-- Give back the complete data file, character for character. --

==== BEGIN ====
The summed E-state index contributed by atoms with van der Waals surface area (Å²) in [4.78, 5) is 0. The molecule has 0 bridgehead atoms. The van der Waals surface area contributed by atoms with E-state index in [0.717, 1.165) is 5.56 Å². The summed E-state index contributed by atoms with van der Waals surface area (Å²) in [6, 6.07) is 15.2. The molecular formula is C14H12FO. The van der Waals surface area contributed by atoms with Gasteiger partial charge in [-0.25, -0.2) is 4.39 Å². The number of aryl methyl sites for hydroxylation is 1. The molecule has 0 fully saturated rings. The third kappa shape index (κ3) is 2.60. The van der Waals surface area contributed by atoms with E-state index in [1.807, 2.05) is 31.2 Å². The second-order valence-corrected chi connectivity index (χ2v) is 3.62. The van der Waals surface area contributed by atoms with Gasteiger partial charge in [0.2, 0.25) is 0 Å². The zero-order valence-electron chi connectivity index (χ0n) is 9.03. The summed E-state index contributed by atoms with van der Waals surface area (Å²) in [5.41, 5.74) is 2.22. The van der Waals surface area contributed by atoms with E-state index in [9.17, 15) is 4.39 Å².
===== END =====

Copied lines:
The summed E-state index contributed by atoms with van der Waals surface area (Å²) in [4.78, 5) is 0. The molecule has 0 bridgehead atoms. The van der Waals surface area contributed by atoms with E-state index in [0.717, 1.165) is 5.56 Å². The summed E-state index contributed by atoms with van der Waals surface area (Å²) in [6, 6.07) is 15.2. The molecular formula is C14H12FO. The van der Waals surface area contributed by atoms with Gasteiger partial charge in [-0.25, -0.2) is 4.39 Å². The number of aryl methyl sites for hydroxylation is 1. The molecule has 0 fully saturated rings. The third kappa shape index (κ3) is 2.60. The van der Waals surface area contributed by atoms with E-state index in [1.807, 2.05) is 31.2 Å². The second-order valence-corrected chi connectivity index (χ2v) is 3.62. The van der Waals surface area contributed by atoms with Gasteiger partial charge in [0.2, 0.25) is 0 Å². The zero-order valence-electron chi connectivity index (χ0n) is 9.03. The summed E-state index contributed by atoms with van der Waals surface area (Å²) in [5.41, 5.74) is 2.22. The van der Waals surface area contributed by atoms with E-state index in [9.17, 15) is 4.39 Å².